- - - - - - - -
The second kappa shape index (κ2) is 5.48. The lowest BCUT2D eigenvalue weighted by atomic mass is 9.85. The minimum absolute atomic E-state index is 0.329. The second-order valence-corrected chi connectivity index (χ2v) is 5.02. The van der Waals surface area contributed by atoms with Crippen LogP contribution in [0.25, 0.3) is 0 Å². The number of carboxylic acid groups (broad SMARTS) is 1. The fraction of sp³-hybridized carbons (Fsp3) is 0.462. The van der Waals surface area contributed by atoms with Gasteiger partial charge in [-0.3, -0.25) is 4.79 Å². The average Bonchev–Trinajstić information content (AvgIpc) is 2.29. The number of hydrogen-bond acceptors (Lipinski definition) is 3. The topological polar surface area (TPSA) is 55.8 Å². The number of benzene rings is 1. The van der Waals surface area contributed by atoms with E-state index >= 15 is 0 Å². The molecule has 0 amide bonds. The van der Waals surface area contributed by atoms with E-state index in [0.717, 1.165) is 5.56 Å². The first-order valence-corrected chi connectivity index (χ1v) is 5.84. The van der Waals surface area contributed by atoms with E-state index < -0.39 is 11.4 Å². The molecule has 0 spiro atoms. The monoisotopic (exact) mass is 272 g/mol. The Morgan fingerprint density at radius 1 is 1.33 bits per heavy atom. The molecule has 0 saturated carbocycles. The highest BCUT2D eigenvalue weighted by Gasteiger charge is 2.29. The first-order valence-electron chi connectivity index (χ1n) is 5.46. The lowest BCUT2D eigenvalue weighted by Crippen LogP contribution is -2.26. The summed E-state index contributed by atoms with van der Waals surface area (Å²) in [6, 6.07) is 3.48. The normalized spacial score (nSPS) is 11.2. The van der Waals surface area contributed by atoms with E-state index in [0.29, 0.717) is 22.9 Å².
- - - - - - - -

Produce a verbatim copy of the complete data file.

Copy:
The second kappa shape index (κ2) is 5.48. The lowest BCUT2D eigenvalue weighted by atomic mass is 9.85. The minimum absolute atomic E-state index is 0.329. The second-order valence-corrected chi connectivity index (χ2v) is 5.02. The van der Waals surface area contributed by atoms with Crippen LogP contribution in [0.25, 0.3) is 0 Å². The number of carboxylic acid groups (broad SMARTS) is 1. The fraction of sp³-hybridized carbons (Fsp3) is 0.462. The van der Waals surface area contributed by atoms with Gasteiger partial charge in [-0.3, -0.25) is 4.79 Å². The average Bonchev–Trinajstić information content (AvgIpc) is 2.29. The number of hydrogen-bond acceptors (Lipinski definition) is 3. The topological polar surface area (TPSA) is 55.8 Å². The number of benzene rings is 1. The van der Waals surface area contributed by atoms with E-state index >= 15 is 0 Å². The molecule has 0 amide bonds. The van der Waals surface area contributed by atoms with E-state index in [0.717, 1.165) is 5.56 Å². The first-order valence-corrected chi connectivity index (χ1v) is 5.84. The van der Waals surface area contributed by atoms with E-state index < -0.39 is 11.4 Å². The molecule has 0 spiro atoms. The monoisotopic (exact) mass is 272 g/mol. The Morgan fingerprint density at radius 1 is 1.33 bits per heavy atom. The molecule has 0 saturated carbocycles. The highest BCUT2D eigenvalue weighted by Gasteiger charge is 2.29. The first-order valence-electron chi connectivity index (χ1n) is 5.46. The lowest BCUT2D eigenvalue weighted by Crippen LogP contribution is -2.26. The summed E-state index contributed by atoms with van der Waals surface area (Å²) in [6, 6.07) is 3.48. The normalized spacial score (nSPS) is 11.2. The van der Waals surface area contributed by atoms with E-state index in [0.29, 0.717) is 22.9 Å².